In her letter on 7 February, Ntlokotse alleged that the NOB was in the dark about the curatorship.

The letter further alleges that Jim never shared his court affidavit with the national leadership. “I only got the documents of the application through the court records like any other person,” writes Ntlokotse.

“Since this is a serious matter which involves an investment company that Numsa established through the Trust, Numsa national office bearers should at least have discussed this curatorship or convened a special national office bearer meeting immediately after the court ruling in December 2021 to discuss how Numsa should approach this issue.”

AmaBhungane reported that Ntlokotse is now in hiding over fears for her safety. She is said to have been threatened after dissenting from the position of other leaders.

Several Numsa and NIC members have said they believe the interests of policyholders are at risk, and that Jim appears to have ignored their interests in rushing to Msibi’s side.

The insiders say that if the insurer is facing a solvency crisis, it is Numsa members who hold insurance policies who stand to lose, and curatorship might be their best protection.

The union is divided between loyalists of the general secretary and those who question the role of his ally, Numsa Msibi.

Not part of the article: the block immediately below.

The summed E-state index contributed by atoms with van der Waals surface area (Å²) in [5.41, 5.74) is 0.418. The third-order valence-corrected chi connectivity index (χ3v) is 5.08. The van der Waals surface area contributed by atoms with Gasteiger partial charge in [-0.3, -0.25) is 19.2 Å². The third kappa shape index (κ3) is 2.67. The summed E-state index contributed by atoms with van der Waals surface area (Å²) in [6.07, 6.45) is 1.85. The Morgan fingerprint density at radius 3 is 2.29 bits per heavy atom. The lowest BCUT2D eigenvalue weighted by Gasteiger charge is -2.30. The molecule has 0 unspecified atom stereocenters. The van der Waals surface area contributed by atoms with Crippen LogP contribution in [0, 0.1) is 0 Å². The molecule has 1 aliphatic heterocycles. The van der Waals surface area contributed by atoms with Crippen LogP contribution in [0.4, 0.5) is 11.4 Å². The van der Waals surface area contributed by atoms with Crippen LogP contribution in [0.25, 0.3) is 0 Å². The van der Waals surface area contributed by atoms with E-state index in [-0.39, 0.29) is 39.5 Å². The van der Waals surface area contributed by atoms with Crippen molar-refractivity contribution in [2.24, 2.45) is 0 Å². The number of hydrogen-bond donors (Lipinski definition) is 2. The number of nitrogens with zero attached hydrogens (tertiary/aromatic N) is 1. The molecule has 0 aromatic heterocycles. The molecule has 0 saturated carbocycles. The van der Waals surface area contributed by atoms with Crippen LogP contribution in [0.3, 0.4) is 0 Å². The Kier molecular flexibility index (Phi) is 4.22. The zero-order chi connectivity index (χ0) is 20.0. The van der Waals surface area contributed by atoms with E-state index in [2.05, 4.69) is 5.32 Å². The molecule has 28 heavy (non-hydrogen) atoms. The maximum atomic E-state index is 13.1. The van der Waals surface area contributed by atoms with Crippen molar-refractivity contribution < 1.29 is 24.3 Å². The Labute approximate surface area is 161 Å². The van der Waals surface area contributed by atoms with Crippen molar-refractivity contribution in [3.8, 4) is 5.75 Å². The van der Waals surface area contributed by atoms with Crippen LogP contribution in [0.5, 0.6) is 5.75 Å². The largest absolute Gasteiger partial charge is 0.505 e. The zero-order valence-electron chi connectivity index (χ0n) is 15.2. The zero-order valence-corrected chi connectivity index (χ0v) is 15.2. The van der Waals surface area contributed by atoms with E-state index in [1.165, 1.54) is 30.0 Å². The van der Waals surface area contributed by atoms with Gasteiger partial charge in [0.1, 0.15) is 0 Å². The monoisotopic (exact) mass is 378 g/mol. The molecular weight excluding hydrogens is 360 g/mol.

Party funding from 3Sixty Life companies

A report by the Electoral Commission of SA earlier in February shows that the company contributed R2-million to three political parties: the ANC, EFF,  African Transformation Movement (ATM), Patriotic Alliance (PA) and Good.

Though a seemingly modest sum, the donations from relatively small 3Sixty Health Solutions are on the larger end of the amounts declared. JSE-listed Naspers, for example, donated half that amount.

Health Solutions paid R800 000 to the ANC, R600 000 to the EFF with an additional R150 000 “in-kind” contribution, and R200 000 each to the ATM, which counts Zuma Foundation spokesperson Mzwanele Manyi as a leading figure, and the EFF are regarded as being broadly aligned with RET interests, at least for now.

It is unclear how much, if anything, the NIC group donated to Numsa’s political party, the Socialist Revolutionary Workers Party.

The donations have led some within Numsa to question Msibi’s political intentions.

Making matters worse is the decision to fund politicians at a time when 3Sixty Life is struggling financially and the NIC is failing to repay money it owes to the union.

Numsa spokesperson Phakamile Hlubi told amaBungane that all union office bearers support the application challenging 3Sixty Life’s curatorship.

“It is false for anyone to claim that the General Secretary of the union acted without a mandate of the union,” she said.

“The issue of 3Sixty is one which affects our members and as a union we are deeply concerned. It was correct that the General Secretary depose an affidavit to protect the future of 3Sixty life, and oppose it being placed under curatorship, cognisant of the fact that there are no guarantees that it will not be liquidated if it remains under curatorship.

Hlubi said that the union would not comment on other aspects of the story “until this case has been fully ventilated in court.”

Compiled by Narissa Subramoney